1The Nelson A. Rockefeller Institute of Government, State University of New York, Albany (Dr Martin); Rockefeller College of Public Affairs and Policy, University at Albany-State University of New York, Albany (Dr Martin and Mss Norcott and Khalid); and AIDS Institute, New York State Department of Health, Albany (Mr O'Connell).
Chronic viral hepatitis is a leading infectious cause of death. The Centers for Disease Control and Prevention (CDC) released updated recommendations for hepatitis C virus testing, including recommending that all individuals born between 1945 and 1965 be tested once. States' consistency with these national testing guidelines is unknown.
To evaluate the extent to which state health departments have current hepatitis C virus testing recommendations listed on their Web sites, consistent with national guidelines.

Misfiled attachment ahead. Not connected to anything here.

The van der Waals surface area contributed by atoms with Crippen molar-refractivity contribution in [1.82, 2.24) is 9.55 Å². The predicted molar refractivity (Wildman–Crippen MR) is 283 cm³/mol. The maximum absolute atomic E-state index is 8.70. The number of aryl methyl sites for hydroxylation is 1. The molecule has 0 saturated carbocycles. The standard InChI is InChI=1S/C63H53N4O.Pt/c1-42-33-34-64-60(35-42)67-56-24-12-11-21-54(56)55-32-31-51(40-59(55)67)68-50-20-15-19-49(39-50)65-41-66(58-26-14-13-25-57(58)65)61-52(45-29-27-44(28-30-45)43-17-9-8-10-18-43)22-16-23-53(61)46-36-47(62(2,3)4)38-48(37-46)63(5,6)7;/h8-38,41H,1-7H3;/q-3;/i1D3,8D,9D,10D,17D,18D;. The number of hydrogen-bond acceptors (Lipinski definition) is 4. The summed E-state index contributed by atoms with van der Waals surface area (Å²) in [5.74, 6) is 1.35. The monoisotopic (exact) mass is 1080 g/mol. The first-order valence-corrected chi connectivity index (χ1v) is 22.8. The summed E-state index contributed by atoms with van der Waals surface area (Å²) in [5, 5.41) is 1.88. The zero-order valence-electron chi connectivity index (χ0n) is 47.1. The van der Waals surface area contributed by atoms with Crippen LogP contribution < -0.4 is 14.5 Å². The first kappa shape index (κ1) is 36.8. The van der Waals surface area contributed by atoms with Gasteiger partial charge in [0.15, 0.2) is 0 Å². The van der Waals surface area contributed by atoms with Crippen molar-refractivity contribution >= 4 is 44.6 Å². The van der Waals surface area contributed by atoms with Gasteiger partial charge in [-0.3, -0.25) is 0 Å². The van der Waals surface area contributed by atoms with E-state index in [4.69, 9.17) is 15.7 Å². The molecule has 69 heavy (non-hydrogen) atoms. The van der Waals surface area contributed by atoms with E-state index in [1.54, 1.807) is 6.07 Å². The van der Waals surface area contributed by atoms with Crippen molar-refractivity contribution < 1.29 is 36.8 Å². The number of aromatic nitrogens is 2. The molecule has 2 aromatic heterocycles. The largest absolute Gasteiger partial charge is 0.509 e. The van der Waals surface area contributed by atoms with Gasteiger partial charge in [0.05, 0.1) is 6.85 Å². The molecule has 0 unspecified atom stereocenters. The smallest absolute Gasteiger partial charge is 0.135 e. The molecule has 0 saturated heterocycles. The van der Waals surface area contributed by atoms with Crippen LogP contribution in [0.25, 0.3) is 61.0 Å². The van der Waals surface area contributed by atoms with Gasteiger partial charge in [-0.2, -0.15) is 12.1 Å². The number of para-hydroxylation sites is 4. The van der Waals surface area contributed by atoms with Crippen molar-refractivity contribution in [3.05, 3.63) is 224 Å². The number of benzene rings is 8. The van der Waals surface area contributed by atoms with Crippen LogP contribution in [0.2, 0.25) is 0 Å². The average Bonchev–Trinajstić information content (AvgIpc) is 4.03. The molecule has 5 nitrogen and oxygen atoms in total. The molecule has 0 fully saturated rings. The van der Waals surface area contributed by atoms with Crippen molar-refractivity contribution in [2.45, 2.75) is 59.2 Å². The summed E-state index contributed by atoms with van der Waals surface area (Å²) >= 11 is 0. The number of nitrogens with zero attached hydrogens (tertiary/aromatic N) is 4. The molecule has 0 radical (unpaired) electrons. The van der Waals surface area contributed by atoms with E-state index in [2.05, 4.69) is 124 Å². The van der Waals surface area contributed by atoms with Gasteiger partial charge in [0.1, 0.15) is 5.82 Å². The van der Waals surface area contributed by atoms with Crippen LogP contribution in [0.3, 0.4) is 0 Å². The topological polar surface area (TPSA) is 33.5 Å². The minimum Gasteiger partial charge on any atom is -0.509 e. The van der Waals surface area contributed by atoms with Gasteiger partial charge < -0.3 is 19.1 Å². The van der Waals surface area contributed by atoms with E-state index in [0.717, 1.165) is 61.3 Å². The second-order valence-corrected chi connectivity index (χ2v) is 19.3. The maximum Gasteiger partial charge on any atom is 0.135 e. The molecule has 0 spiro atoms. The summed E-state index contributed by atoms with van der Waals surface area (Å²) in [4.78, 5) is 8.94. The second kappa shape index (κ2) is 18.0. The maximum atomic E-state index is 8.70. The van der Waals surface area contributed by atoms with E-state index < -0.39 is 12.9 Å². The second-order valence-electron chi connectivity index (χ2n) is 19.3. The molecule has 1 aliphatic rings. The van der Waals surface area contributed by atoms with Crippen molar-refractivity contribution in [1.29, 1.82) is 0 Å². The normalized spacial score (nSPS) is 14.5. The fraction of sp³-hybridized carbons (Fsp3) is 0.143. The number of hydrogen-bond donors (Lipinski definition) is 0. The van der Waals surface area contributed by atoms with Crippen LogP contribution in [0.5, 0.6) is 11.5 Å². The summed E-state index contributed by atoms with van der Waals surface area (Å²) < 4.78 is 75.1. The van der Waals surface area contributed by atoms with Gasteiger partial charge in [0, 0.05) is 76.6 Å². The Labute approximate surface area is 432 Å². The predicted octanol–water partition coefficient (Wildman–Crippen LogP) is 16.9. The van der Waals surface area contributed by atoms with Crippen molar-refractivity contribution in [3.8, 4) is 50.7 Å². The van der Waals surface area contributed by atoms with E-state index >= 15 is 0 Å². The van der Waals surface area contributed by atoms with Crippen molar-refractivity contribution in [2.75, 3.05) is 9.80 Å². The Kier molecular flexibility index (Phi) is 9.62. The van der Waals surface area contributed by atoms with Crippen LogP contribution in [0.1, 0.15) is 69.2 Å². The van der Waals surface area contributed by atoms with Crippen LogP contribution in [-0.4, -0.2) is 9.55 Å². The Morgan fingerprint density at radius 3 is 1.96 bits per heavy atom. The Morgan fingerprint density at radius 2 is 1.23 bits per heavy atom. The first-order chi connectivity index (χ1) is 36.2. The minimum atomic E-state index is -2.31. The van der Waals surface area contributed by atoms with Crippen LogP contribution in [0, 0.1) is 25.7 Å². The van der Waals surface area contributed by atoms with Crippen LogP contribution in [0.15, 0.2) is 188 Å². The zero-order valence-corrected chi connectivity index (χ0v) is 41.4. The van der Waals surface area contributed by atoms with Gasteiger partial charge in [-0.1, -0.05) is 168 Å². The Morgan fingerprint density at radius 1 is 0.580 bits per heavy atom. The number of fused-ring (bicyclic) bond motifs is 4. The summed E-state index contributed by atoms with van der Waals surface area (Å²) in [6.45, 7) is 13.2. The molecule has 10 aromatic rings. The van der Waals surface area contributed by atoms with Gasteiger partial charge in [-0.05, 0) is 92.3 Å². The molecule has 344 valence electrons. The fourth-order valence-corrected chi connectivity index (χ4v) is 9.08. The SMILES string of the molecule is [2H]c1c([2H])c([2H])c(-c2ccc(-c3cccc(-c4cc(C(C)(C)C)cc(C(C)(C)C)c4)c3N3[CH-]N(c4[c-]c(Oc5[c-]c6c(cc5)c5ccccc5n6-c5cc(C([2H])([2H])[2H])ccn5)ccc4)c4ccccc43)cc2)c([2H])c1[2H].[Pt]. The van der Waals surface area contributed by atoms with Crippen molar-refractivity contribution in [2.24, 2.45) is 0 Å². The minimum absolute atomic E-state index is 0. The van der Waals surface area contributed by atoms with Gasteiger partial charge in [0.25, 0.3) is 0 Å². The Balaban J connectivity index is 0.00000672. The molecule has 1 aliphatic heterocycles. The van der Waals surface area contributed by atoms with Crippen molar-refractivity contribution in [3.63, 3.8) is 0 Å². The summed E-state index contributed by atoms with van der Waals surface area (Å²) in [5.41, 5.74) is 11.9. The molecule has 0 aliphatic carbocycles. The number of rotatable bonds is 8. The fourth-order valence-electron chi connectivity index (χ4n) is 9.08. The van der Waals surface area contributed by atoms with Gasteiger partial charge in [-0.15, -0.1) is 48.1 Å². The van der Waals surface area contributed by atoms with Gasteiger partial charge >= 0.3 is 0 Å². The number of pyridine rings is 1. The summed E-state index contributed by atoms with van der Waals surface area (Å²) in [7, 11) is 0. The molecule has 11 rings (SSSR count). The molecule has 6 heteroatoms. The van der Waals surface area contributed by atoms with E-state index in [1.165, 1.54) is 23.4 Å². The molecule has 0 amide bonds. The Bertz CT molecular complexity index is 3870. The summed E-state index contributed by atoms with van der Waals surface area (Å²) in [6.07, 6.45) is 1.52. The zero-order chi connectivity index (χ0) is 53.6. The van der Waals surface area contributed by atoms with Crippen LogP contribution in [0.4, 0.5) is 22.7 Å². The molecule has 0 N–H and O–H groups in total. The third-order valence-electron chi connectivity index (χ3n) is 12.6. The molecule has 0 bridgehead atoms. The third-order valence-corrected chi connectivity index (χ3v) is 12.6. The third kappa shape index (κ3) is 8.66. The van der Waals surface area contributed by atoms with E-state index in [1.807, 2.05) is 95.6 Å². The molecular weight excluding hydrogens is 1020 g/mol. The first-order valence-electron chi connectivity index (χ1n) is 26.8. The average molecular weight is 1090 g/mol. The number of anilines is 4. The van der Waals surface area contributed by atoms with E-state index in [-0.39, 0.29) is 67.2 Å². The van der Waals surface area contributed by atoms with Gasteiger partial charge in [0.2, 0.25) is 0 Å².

The CDC guidelines were reviewed to identify the risk groups recommended for or against testing. State health department Web sites (50 US states, the District of Columbia, and Puerto Rico) were then systematically reviewed to classify whether, for each risk group, testing is recommended, not recommended, or with unclear recommendations.
MAIN OUTCOME MEASURE:
States' consistency with national recommendations for each risk group mentioned by the CDC.
Among the risk groups that the CDC currently recommends for testing, 50% of states updated their Web sites to include individuals born between 1945 and 1965. All states recommend testing current or former injection drug users, but only 58% recommended testing HIV-positive individuals. Among the risk groups for which the CDC has issued uncertain recommendations, states most frequently recommended testing individuals with tattoos or body piercing done with unsterile materials (46%) or with a history of multiple sex partners (31%).
There is substantial variation in state Web sites' consistency with the CDC guidelines. The public health importance of risk factors is not associated with their inclusion in Web content. Improving the uptake of these recommendations and the manner in which they are conveyed to the public are critical to increasing diagnoses and averting new infections.